If you are interested in joining a boxing society, click the following links:

 

Heriot-Watt University: https://sportsunion.site.hw.ac.uk/boxing/

RGU: https://www.rguunion.co.uk/getinvolved/societies/boxing/

University of Aberdeen: https://www.ausa.org.uk/sports/club/aubxc/

University of Dundee: https://sportsunion.dundee.ac.uk/clubs/boxing/

University of Edinburgh: https://www.eusu.ed.ac.uk/organisation/boxing/

University of Glasgow: https://www.gla.ac.uk/myglasgow/sport/whatson/club/boxing/

University of St. Andrews: https://boxing.wp.st-andrews.ac.uk/

University of Stirling: https://www.stirlingstudentsunion.com/sportsunion/clubs/boxing/

University of Strathclyde: https://www.strathunion.com/sports-union/club-sport/club/6240/

 

Sports Chair: Hameed Ahmed – sssboxingchair@gmail.com

Governing Body: Boxing Scotland – https://www.boxingscotland.org/

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Wednesday 1st February 2023

Want to know more about Archery before joining a society? Here’s a quick overview of the game and what Scottish Student Sport can offer.

Archery Image

Archery is one world’s oldest practices. As far back as 10,000-20,000 BC, hunters were using a bow and arrow to hunt for food and to defend against invading forces. Variations of Archery can be seen throughout history in a vast array of cultures. The sport of Archery doesn’t date as far back but is still over 600 years old, with the first documented example taking place in Finsbury, England. Since then, Archery has become a staple of the Olympics and student sport.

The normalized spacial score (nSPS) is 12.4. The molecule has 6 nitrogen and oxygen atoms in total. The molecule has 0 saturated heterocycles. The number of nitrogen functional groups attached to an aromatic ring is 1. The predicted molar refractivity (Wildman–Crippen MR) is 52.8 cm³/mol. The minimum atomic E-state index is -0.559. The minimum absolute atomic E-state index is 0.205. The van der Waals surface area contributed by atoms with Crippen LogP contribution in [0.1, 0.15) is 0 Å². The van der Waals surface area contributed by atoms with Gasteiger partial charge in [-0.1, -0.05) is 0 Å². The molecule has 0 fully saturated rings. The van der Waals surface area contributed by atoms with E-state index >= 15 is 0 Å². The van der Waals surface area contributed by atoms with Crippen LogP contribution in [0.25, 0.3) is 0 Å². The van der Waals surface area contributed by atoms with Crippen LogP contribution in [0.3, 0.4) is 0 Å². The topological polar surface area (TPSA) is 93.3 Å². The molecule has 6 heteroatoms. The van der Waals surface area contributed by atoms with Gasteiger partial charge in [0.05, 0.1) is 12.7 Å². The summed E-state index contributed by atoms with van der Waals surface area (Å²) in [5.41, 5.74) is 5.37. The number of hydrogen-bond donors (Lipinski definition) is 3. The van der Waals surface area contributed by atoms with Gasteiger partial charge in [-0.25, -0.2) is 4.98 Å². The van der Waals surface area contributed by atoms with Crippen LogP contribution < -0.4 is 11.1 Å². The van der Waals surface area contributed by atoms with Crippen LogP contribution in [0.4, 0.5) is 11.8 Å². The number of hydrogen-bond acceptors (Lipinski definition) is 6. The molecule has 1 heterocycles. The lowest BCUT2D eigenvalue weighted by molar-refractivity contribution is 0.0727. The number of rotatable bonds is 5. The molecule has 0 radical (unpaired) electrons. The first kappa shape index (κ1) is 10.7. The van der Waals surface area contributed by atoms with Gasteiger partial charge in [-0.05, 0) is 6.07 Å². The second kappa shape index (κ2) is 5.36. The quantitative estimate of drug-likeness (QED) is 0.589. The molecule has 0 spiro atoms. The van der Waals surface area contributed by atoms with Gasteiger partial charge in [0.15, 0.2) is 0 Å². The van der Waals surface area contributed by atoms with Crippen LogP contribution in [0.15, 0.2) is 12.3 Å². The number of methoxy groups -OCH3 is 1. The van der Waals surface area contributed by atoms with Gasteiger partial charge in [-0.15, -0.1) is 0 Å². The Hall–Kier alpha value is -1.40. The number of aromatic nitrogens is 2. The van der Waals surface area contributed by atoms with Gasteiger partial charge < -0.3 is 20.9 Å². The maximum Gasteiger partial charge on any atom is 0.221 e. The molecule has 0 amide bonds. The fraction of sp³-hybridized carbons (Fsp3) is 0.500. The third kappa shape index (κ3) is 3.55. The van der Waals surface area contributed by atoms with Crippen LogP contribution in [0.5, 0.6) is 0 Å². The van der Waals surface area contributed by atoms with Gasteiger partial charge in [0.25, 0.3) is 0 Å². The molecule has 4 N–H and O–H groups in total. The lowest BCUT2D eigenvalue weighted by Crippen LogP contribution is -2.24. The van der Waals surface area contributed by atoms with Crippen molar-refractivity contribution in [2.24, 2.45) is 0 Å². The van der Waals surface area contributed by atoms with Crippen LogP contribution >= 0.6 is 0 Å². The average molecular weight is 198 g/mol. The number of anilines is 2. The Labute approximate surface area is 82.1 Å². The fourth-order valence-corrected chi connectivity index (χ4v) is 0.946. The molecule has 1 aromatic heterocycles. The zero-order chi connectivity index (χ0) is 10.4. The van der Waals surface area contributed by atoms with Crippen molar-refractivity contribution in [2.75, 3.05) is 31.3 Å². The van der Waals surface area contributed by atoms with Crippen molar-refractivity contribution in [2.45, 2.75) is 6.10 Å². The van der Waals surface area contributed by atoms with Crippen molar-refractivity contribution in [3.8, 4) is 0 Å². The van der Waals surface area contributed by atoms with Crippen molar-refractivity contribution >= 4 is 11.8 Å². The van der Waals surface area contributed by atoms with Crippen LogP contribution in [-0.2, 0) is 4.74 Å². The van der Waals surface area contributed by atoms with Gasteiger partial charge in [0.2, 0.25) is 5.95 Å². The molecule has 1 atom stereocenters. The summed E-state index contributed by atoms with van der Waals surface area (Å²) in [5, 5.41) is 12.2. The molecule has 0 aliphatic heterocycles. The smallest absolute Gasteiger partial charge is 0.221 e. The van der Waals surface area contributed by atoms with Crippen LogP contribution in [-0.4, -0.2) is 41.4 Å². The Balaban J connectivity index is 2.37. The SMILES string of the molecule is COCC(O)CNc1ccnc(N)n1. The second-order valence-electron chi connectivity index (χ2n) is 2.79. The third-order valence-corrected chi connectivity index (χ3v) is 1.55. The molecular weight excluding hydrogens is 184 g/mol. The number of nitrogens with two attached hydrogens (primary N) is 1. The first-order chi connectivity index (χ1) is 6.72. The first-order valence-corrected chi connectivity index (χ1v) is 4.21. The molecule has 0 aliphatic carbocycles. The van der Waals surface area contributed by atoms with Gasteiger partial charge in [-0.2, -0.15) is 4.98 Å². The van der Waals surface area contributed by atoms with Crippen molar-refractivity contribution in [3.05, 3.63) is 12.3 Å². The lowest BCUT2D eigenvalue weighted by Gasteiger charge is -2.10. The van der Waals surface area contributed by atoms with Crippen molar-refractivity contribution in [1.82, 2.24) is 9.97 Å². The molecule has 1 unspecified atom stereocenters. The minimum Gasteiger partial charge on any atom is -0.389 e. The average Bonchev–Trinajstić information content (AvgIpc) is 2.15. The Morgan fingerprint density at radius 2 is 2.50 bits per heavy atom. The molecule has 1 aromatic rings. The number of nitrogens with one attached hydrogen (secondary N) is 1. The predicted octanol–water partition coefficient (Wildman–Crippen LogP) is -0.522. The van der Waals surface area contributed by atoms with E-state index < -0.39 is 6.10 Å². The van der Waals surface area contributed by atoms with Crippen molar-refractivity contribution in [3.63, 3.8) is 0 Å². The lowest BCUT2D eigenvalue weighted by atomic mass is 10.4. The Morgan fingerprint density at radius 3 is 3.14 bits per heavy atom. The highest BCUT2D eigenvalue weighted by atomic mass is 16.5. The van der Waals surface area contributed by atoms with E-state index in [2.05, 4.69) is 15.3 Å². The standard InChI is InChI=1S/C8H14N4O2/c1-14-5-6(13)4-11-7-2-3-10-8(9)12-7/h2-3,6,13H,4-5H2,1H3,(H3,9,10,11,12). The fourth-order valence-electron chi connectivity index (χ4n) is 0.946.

There are two popular forms of Archery, those being Indoor and Outdoor Archery. While the name may suggest the only difference between the two is where the sport takes place, that would be a misconception.

Outdoor Archery is the style seen at the Olympics. Competitors take turns shooting an arrow at a target 70m away. The target is separated into rings, with the rings closest to the centre earning the most points. In singles competition, each competitor is allowed to shoot three arrows per end. The competitor with the highest score at the end wins. In a team competition, each archer is allowed to shoot one arrow, with the team earning the most points declared victorious. The winner is determined by either the player/team with the most ends or the player/team with the most overall points, depending on the competition rules. If a match results in a draw, a tiebreaker will be introduced with either a shoot-out end or the first player to hit the centre 10 marker being deemed the winner.